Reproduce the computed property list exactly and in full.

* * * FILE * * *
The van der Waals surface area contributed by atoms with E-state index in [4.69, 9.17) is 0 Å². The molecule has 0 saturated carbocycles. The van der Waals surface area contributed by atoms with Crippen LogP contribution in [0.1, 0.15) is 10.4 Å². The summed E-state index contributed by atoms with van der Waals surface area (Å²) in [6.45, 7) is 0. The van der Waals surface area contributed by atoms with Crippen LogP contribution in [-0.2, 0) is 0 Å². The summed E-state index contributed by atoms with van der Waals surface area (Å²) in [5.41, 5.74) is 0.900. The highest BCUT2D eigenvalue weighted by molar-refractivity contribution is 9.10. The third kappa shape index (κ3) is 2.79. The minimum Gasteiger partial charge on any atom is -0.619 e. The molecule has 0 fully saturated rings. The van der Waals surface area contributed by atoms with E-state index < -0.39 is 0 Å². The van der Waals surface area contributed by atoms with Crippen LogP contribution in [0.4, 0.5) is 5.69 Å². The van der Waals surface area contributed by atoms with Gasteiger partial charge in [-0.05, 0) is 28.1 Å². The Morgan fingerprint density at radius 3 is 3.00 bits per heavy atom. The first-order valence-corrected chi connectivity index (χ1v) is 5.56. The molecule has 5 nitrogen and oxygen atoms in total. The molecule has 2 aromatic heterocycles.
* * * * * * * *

The van der Waals surface area contributed by atoms with E-state index in [4.69, 9.17) is 0 Å². The molecule has 0 saturated carbocycles. The van der Waals surface area contributed by atoms with Crippen LogP contribution in [0.1, 0.15) is 10.4 Å². The summed E-state index contributed by atoms with van der Waals surface area (Å²) in [6.45, 7) is 0. The van der Waals surface area contributed by atoms with Crippen LogP contribution in [-0.2, 0) is 0 Å². The summed E-state index contributed by atoms with van der Waals surface area (Å²) in [5.41, 5.74) is 0.900. The highest BCUT2D eigenvalue weighted by molar-refractivity contribution is 9.10. The third kappa shape index (κ3) is 2.79. The minimum Gasteiger partial charge on any atom is -0.619 e. The molecule has 0 fully saturated rings. The van der Waals surface area contributed by atoms with E-state index < -0.39 is 0 Å². The van der Waals surface area contributed by atoms with Crippen LogP contribution in [0.4, 0.5) is 5.69 Å². The van der Waals surface area contributed by atoms with Gasteiger partial charge in [-0.05, 0) is 28.1 Å². The Morgan fingerprint density at radius 3 is 3.00 bits per heavy atom. The first-order valence-corrected chi connectivity index (χ1v) is 5.56. The molecule has 5 nitrogen and oxygen atoms in total. The molecule has 2 aromatic heterocycles.